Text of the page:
How serious is corruption in South Africa?
Ps 82:4,5 [NET])
Rescue the poor and needy! Deliver them from the power of the wicked!
They (the wicked) neither know nor understand. They stumble around in the dark, while all the foundations of the earth crumble.
A review of the first chapter
In the last article we asked the question, ‘Can the church intervene effectively in South African society to combat and diminish corruption?’ The idea was suggested that this was possible since many of the perpetrators worshipped in church congregations on a Sunday. Hence the title of this series ‘They worship in our churches’. We began the ‘campaign’ to encourage church leaders to intervene to combat corruption by describing how the South African Prevention of Corruption Act of 2004 defines corruption. Then we examined what is a corrupt action in business, government and daily life. We concluded by briefly looking at some of the excuses people use to justify their, or others, corrupt behaviour.
As we have seen some dismiss concern about corruption by saying that it is just another way of doing business and, any way South Africa is no more corrupt than many other country and like ‘other’ countries it does not seem to be doing any harm. So then we need to ask, “How serious is corruption in South Africa?’ and ‘Does it warrant intervention, when there so many other pressing issues?” But before these can be answered we must ask, “Does serious corruption exist in South Africa?
Is corruption in South Africa a ‘myth’ of the disaffected?
Some have, for a long time, dismissed the allegations of serious and damaging corruption in South Africa as a myth invented by those disaffected with the present regime. This is no longer a credible argument. Corruption can no longer be dismissed as ‘unproven’ or only ‘alleged’. As early as 2007, Thabo Mbeki, in addressing the National council of Provinces, spoke of the ‘unseemly scramble (sic) by municipal authorities to be elected’, because ‘those who are elected can determine the outcomes of municipal tendering processes.’ More recently, a medical doctor, writing an article in the South African Medical Journal, in 2012, estimated that losses in South Africa’s healthcare system resulting from wastage, fraud or corruption must amount to billions of Rand. Now ‘fighting corruption’ has even become a plank in the ANC’s manifesto. This implies that is happening and is serious.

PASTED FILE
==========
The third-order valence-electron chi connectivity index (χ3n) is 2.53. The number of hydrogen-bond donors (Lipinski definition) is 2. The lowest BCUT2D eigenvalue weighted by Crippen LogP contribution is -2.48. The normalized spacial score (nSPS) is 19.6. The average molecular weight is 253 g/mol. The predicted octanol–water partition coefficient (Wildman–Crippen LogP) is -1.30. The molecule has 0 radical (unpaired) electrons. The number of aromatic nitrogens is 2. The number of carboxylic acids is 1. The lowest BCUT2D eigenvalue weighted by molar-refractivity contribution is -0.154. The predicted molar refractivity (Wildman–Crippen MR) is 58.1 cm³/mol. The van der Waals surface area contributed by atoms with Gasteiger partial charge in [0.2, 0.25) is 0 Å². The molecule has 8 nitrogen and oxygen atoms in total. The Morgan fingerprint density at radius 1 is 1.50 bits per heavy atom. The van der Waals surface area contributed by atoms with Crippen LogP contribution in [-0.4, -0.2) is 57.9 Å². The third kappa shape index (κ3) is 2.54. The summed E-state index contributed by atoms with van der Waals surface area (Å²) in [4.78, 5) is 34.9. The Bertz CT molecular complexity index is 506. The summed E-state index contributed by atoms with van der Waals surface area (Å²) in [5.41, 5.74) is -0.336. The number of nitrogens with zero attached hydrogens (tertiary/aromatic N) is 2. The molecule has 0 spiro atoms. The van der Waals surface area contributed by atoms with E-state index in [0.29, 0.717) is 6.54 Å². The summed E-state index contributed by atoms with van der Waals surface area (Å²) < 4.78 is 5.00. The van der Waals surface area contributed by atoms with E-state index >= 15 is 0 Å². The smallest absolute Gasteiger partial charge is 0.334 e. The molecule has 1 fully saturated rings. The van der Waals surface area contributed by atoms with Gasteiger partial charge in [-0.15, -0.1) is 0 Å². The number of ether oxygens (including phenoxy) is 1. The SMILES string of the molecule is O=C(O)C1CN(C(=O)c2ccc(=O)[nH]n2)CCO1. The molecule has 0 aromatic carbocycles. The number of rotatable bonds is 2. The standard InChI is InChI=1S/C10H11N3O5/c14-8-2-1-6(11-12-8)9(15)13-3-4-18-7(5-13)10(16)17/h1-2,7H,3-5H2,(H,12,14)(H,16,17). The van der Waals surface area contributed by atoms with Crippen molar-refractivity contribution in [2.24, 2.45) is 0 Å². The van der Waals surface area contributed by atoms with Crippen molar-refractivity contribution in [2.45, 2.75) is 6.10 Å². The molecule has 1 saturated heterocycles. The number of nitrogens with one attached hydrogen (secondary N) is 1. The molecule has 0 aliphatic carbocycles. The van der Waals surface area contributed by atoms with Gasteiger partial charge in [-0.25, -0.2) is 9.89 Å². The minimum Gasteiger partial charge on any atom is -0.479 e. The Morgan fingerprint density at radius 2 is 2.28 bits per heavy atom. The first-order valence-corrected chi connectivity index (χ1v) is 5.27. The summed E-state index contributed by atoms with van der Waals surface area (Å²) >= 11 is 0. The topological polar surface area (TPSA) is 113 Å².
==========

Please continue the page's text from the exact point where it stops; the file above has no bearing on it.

How serious is corruption in South Africa?
I agree that South Africa is not the only country to suffer from corruption. Moreover, the 2013 Transparency International Global Corruption Index (TIGCI) reveals that South Africa is still some way from being the most corrupt country in the world. Yet it has now slipped to 4.2 on the TIGCI as compared to the 2008 index (this is out of a mark of 10 for very little corruption) where the index was 4.9, and is now ranked as the 72nd (out of 107) least corrupt country as opposed to 54th in 2008. This is a worrying trend for at least three reasons:
Firstly, on a global scale it is not an issue that cannot be ignored. In 2007 the World Bank estimated that the cost to the global economy of bribery alone was $1 trillion. Wherever it corruption is found it costs the global economy and we all suffer because it prevents the global economic pie from growing as fast as it could. So South Africa suffers from global corruption because the global economic pie that is to be shared by all countries is not as large as it could be.
Secondly, it needs to be recognized that in the South African context corruption has far more serious consequences for service delivery implementation, development, GDP growth and societal and personal fulfillment than in richer, developed countries where there is more wealth to go round in the first place. Thus the 2008 figures had serious consequences for everyone in South Africa.